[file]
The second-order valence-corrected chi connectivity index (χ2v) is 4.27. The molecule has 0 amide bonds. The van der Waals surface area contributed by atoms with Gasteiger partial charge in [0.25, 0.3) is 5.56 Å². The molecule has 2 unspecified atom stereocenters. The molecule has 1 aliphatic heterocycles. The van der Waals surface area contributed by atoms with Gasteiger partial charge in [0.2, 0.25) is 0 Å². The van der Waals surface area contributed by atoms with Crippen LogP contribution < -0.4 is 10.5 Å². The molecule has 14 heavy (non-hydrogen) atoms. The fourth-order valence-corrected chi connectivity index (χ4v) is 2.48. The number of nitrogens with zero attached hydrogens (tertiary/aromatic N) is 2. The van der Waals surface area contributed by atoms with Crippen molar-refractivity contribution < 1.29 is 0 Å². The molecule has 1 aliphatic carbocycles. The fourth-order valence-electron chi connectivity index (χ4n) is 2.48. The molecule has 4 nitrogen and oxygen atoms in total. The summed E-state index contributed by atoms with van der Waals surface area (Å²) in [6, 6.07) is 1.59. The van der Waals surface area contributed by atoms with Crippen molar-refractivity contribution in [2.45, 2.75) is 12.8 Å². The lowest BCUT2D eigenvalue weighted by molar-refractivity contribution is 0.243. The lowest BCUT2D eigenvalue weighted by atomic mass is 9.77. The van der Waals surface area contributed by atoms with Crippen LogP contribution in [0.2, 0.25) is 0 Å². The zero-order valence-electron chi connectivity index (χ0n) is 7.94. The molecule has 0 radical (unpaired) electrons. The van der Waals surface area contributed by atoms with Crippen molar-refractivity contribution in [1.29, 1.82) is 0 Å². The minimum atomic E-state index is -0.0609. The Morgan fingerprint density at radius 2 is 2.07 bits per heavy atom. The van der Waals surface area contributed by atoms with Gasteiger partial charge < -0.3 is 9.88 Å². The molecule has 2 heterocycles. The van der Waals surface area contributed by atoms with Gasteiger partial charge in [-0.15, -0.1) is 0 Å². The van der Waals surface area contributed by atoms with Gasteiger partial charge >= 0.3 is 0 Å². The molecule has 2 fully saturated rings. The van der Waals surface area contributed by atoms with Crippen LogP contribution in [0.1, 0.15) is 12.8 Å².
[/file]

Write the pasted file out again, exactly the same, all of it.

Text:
The second-order valence-corrected chi connectivity index (χ2v) is 4.27. The molecule has 0 amide bonds. The van der Waals surface area contributed by atoms with Gasteiger partial charge in [0.25, 0.3) is 5.56 Å². The molecule has 2 unspecified atom stereocenters. The molecule has 1 aliphatic heterocycles. The van der Waals surface area contributed by atoms with Gasteiger partial charge in [0.2, 0.25) is 0 Å². The van der Waals surface area contributed by atoms with Crippen LogP contribution < -0.4 is 10.5 Å². The molecule has 14 heavy (non-hydrogen) atoms. The fourth-order valence-corrected chi connectivity index (χ4v) is 2.48. The number of nitrogens with zero attached hydrogens (tertiary/aromatic N) is 2. The van der Waals surface area contributed by atoms with Crippen molar-refractivity contribution < 1.29 is 0 Å². The molecule has 1 aliphatic carbocycles. The fourth-order valence-electron chi connectivity index (χ4n) is 2.48. The molecule has 4 nitrogen and oxygen atoms in total. The summed E-state index contributed by atoms with van der Waals surface area (Å²) in [6, 6.07) is 1.59. The van der Waals surface area contributed by atoms with Crippen molar-refractivity contribution in [2.45, 2.75) is 12.8 Å². The lowest BCUT2D eigenvalue weighted by molar-refractivity contribution is 0.243. The lowest BCUT2D eigenvalue weighted by atomic mass is 9.77. The van der Waals surface area contributed by atoms with Crippen LogP contribution in [0.2, 0.25) is 0 Å². The zero-order valence-electron chi connectivity index (χ0n) is 7.94. The molecule has 0 radical (unpaired) electrons. The van der Waals surface area contributed by atoms with Crippen molar-refractivity contribution in [1.29, 1.82) is 0 Å². The minimum atomic E-state index is -0.0609. The Morgan fingerprint density at radius 2 is 2.07 bits per heavy atom. The van der Waals surface area contributed by atoms with Gasteiger partial charge < -0.3 is 9.88 Å². The molecule has 2 heterocycles. The van der Waals surface area contributed by atoms with Gasteiger partial charge in [-0.15, -0.1) is 0 Å². The van der Waals surface area contributed by atoms with Gasteiger partial charge >= 0.3 is 0 Å². The molecule has 2 fully saturated rings. The van der Waals surface area contributed by atoms with Crippen LogP contribution in [0.1, 0.15) is 12.8 Å².